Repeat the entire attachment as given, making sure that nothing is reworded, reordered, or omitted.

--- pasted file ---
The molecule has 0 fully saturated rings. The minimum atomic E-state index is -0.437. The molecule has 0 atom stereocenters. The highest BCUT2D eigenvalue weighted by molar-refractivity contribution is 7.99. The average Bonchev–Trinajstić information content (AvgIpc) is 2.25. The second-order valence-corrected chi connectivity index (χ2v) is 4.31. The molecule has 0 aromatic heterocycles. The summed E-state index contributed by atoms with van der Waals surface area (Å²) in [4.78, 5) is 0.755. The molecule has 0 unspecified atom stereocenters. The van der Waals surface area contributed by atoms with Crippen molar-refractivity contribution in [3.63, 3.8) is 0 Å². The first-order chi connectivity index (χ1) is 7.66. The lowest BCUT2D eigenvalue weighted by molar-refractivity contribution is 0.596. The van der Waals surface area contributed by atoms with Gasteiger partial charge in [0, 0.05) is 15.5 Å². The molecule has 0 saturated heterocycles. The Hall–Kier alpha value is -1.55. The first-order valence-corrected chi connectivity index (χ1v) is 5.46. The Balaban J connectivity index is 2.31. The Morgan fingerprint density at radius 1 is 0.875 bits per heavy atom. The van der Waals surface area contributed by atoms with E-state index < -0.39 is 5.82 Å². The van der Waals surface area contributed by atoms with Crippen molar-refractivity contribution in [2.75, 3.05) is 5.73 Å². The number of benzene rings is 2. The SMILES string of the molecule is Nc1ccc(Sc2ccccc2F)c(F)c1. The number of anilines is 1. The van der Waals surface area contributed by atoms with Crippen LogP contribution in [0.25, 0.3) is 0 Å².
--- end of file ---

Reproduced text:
The molecule has 0 fully saturated rings. The minimum atomic E-state index is -0.437. The molecule has 0 atom stereocenters. The highest BCUT2D eigenvalue weighted by molar-refractivity contribution is 7.99. The average Bonchev–Trinajstić information content (AvgIpc) is 2.25. The second-order valence-corrected chi connectivity index (χ2v) is 4.31. The molecule has 0 aromatic heterocycles. The summed E-state index contributed by atoms with van der Waals surface area (Å²) in [4.78, 5) is 0.755. The molecule has 0 unspecified atom stereocenters. The van der Waals surface area contributed by atoms with Crippen molar-refractivity contribution in [3.63, 3.8) is 0 Å². The first-order chi connectivity index (χ1) is 7.66. The lowest BCUT2D eigenvalue weighted by molar-refractivity contribution is 0.596. The van der Waals surface area contributed by atoms with Gasteiger partial charge in [0, 0.05) is 15.5 Å². The molecule has 0 saturated heterocycles. The Hall–Kier alpha value is -1.55. The first-order valence-corrected chi connectivity index (χ1v) is 5.46. The Balaban J connectivity index is 2.31. The Morgan fingerprint density at radius 1 is 0.875 bits per heavy atom. The van der Waals surface area contributed by atoms with E-state index < -0.39 is 5.82 Å². The van der Waals surface area contributed by atoms with Crippen molar-refractivity contribution in [2.75, 3.05) is 5.73 Å². The number of benzene rings is 2. The SMILES string of the molecule is Nc1ccc(Sc2ccccc2F)c(F)c1. The number of anilines is 1. The van der Waals surface area contributed by atoms with Crippen LogP contribution in [0.25, 0.3) is 0 Å².